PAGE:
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February 1998

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Surprise

Sax Gordon
Have Horn Will Travel
Bullseye Blues & Jazz

Sax Gordon - Have Horn Will TravelIf you're the kind of guy or gal who gets turned on by the honkin' sound of a wild saxophone or think that Louis Jordan was the greatest musician who ever lived, then you need to take a listen to Sax Gordon's Have Horn Will Travel.

I was familiar with Gordon Beadle's name from his frequent session work on Rounder, Bullseye and Black Top albums, and from his work with Duke Robillard and Luther Johnson. But I still was not prepared for the pleasant surprise I experienced upon hearing Gordon's first solo CD. His intentions are announced immediately on the first number as he calls out "Have Horn Will Travel," then launches into a blistering horn solo that would make Big Jay McNeely proud. Nothing complements a good horn player as well as the sound of a Hammond B-3, and Tom West gets the job done on the big keyboard.

Gordon and West both excel at their respective instruments again on a soulful rendition of Jackie Gleason's old theme song, "Melancholy Serenade."

This genre of music wouldn't be complete without a few good novelty tunes, and Mr. Beadle contributes a Louis Jordan cover in "You Said She Wouldn't." This number is highlighted by a very good trumpet solo from Bob Enos, longtime member of the Roomful of Blues horn section. In fact, all of the Roomful brass guys are on this CD, as well as trombone legend Porky Cohen and guitarist Robillard.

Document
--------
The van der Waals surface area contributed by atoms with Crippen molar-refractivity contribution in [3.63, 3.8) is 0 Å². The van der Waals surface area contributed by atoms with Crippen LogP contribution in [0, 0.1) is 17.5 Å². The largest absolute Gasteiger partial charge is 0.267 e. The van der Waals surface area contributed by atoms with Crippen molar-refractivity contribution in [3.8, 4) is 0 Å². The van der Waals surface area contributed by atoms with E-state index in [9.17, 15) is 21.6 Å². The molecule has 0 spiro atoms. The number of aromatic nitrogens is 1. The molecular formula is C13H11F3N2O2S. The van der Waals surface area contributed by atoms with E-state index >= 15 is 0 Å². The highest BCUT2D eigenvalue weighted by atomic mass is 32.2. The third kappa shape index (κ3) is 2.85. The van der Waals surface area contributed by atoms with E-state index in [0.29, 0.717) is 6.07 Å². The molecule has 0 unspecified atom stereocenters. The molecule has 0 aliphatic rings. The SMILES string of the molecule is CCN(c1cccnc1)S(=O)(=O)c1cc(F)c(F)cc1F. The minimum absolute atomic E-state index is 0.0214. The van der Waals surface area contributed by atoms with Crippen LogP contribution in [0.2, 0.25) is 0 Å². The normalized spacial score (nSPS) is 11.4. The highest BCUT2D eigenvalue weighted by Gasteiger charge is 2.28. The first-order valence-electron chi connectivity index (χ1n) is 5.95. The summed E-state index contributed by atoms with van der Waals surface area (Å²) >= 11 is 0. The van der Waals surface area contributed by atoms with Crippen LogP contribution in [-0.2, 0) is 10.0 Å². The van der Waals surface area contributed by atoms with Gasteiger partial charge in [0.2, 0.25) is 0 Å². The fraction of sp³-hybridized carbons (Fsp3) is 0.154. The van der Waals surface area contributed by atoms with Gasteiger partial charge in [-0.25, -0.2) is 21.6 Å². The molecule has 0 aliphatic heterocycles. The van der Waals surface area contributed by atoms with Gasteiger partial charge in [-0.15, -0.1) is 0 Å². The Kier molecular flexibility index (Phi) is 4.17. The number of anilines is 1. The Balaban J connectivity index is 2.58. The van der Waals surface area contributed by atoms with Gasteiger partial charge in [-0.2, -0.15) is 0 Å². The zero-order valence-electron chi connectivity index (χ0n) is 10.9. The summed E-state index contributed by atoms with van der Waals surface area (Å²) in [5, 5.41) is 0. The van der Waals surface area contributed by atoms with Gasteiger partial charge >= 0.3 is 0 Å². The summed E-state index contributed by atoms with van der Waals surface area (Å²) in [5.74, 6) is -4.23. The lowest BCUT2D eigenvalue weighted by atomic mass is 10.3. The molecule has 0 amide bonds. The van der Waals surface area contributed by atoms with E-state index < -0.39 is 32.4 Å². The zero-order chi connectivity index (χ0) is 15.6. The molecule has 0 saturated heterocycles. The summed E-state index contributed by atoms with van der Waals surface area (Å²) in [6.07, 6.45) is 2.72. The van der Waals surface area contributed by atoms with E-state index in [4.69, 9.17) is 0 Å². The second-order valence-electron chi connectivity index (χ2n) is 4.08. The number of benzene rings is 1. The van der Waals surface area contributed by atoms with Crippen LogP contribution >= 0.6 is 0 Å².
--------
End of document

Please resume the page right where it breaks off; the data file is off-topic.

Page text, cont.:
Drummer Marty Richards stands out with his tribal percussion work on the instrumental "Hubcap Pete," which is also highlighted by some tasty cheesy organ from West.

The admonishing words "Hey you, with the long hair and the be-bop glasses and the saxophone case, get over here..." kicks off another old novelty number, "But Officer." Gordon pleads for mercy from a police officer, punctuating each line with a blazing sax riff.

The jazzy instrumental "Hallelujah" gives the entire band a chance to stretch out, again featuring exemplary percussion work from Richards.

Have Horn Will Travel closes in opposite fashion from how it started, this time with the slow, late night smoky jazz of "Deep River"... quite a change from the opening stomper.

Now that we know he can sing and lead a band, here's hoping for more of the same from Sax Gordon Beadle.

- Bill Mitchell

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